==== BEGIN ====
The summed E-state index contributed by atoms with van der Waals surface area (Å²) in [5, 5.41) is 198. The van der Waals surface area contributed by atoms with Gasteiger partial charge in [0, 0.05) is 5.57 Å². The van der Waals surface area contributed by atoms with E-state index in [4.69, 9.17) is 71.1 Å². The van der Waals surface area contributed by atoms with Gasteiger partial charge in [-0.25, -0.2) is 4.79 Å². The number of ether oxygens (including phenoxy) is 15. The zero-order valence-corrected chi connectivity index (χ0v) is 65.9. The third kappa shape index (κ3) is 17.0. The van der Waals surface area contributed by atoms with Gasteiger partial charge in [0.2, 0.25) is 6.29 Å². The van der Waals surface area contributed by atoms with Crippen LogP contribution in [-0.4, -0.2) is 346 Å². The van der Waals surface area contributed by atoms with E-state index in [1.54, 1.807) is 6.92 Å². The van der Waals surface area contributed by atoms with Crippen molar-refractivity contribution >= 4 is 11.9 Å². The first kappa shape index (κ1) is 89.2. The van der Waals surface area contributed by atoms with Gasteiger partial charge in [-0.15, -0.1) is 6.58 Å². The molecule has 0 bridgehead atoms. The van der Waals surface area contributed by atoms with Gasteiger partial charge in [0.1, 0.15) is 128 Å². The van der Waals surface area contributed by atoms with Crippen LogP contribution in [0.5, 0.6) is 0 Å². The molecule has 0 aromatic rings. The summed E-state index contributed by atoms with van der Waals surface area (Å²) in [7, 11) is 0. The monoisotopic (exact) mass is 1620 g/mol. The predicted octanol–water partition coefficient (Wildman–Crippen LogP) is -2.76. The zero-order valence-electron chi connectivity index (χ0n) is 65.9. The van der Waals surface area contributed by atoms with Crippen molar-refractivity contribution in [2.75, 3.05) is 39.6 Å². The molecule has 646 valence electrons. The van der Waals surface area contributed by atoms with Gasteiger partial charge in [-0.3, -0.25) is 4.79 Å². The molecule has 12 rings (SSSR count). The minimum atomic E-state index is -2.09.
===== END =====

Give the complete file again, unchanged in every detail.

The summed E-state index contributed by atoms with van der Waals surface area (Å²) in [5, 5.41) is 198. The van der Waals surface area contributed by atoms with Gasteiger partial charge in [0, 0.05) is 5.57 Å². The van der Waals surface area contributed by atoms with E-state index in [4.69, 9.17) is 71.1 Å². The van der Waals surface area contributed by atoms with Gasteiger partial charge in [-0.25, -0.2) is 4.79 Å². The number of ether oxygens (including phenoxy) is 15. The zero-order valence-corrected chi connectivity index (χ0v) is 65.9. The third kappa shape index (κ3) is 17.0. The van der Waals surface area contributed by atoms with Gasteiger partial charge in [0.2, 0.25) is 6.29 Å². The van der Waals surface area contributed by atoms with Crippen LogP contribution in [-0.4, -0.2) is 346 Å². The van der Waals surface area contributed by atoms with E-state index in [1.54, 1.807) is 6.92 Å². The van der Waals surface area contributed by atoms with Crippen molar-refractivity contribution >= 4 is 11.9 Å². The first kappa shape index (κ1) is 89.2. The van der Waals surface area contributed by atoms with Gasteiger partial charge in [-0.15, -0.1) is 6.58 Å². The molecule has 0 bridgehead atoms. The van der Waals surface area contributed by atoms with Gasteiger partial charge in [0.1, 0.15) is 128 Å². The van der Waals surface area contributed by atoms with Crippen LogP contribution in [0.5, 0.6) is 0 Å². The molecule has 0 aromatic rings. The summed E-state index contributed by atoms with van der Waals surface area (Å²) in [7, 11) is 0. The monoisotopic (exact) mass is 1620 g/mol. The predicted octanol–water partition coefficient (Wildman–Crippen LogP) is -2.76. The zero-order valence-electron chi connectivity index (χ0n) is 65.9. The van der Waals surface area contributed by atoms with Crippen molar-refractivity contribution in [2.75, 3.05) is 39.6 Å². The molecule has 646 valence electrons. The van der Waals surface area contributed by atoms with Gasteiger partial charge in [-0.3, -0.25) is 4.79 Å². The molecule has 12 rings (SSSR count). The minimum atomic E-state index is -2.09.